Introduction to Stock Valuation Part 2 – Book Value and Market Value
Want to spend a bit of time here as this can be confusing for new investors and it is important to understand the difference between book value and market value.
- On the balance sheet we see the value of items at the time they are entered into the accounting system. (Purchased a computer for $1000 – entered it into the accounting systems as a $1000 computer. Its book value is $1000 on the balance sheet). These values get adjusted each year by how much the asset depreciates.
- The value on the balance sheet is called book value and the value someone would pay for that item is called market value.
- Equity is what we want to know to calculate the value of a stock (the market value of equity specifically – we have the book value of equity on the balance sheet).
- You also have heard of the ratio “Price to Book Value”. Since we know the values recorded on the balance sheet are book values, a Price to Book value ratio is the amount we would multiple the book value on the balance sheet by to get a Market value (aka Price).
We see the Dec 31, 2016 Equity Value on the balance sheet in Part 1, is 70418 (in 000 000’s of $). If we divide that equity value by the number of shares outstanding we get the bookvalue per share for the company. ($26.02).
|Book Value of Equity for Johnson & Johnson as Dec 31 2016|
|Equity on Balance Sheet (000’s)||70 418 000|
|Number of Shares Outstanding (000’s)||2 706 511|
|Book Value Per Share||$26.02|
Since companies do not report their financials until weeks (months) after the end of the fiscal period the price to book ratio will use the most recent value we have (ie Dec 31st). We can backtrack to the date of the most recent financials so we are always using the same date to compare over time. For example, on Dec 31, 2016, JNJ’s stock was trading at $112.25. If we divide that price per share by the book value per share we get a Price to Book-value of 4.31. This is at the high end of its PB range for the last 10 Years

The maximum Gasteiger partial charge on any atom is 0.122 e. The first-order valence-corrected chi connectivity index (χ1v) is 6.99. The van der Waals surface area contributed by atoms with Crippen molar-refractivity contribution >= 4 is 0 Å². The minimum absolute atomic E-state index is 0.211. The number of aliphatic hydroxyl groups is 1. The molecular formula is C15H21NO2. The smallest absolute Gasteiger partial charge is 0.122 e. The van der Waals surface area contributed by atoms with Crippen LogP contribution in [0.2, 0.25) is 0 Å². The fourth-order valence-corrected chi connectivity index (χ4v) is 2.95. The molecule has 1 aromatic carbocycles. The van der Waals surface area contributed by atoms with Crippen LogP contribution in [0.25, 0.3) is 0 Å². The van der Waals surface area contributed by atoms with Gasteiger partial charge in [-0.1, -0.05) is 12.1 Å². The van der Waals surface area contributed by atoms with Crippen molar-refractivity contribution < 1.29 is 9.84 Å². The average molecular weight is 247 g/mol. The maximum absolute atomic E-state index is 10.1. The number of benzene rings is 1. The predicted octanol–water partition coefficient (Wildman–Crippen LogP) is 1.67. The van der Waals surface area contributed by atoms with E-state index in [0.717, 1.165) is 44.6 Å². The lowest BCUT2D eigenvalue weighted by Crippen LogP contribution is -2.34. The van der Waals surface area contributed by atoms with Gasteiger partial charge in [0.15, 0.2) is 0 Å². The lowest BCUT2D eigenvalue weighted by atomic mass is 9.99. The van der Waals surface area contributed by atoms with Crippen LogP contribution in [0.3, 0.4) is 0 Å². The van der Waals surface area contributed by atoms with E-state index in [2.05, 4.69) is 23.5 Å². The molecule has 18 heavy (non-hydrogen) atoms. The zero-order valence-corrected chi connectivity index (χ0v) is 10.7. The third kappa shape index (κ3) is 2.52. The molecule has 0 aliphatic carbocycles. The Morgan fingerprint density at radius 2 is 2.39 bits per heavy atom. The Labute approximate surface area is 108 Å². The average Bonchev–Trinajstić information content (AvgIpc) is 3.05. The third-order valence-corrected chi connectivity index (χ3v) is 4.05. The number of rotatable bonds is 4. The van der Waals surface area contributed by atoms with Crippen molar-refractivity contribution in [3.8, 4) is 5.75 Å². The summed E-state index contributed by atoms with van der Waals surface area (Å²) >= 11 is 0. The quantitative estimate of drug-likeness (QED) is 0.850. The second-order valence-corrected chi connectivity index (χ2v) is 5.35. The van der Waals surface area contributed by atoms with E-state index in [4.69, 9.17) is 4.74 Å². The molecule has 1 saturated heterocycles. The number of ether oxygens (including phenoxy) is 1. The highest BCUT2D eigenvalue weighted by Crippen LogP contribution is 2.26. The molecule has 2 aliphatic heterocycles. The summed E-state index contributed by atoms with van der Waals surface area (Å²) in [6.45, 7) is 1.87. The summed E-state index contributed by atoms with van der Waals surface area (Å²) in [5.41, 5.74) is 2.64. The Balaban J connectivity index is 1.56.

|Historic Price to Book Values for Johnson & Johnson 2007-2016|
Is JNJ Expensive on a Price to Book Ratio?
Based on the historic values we would have to conclude Yes.
We see from the high in 2007 of 4.37 (and we could go further back) JNJ’s
book value per share dropped to below 3.00 during 2010-2012 period.
Its stock price has doubled since then with it book value increasing about 50%.
But that is not the whole picture, rather 1 data point in a valuation.
Figure 4. Five year Price performance for JNJ:NYS (Source Yahoo Finance)
Look forward to the next in our investing education blog series of “Introducing Stock Valuations”, where we will be discussing Discount Rates….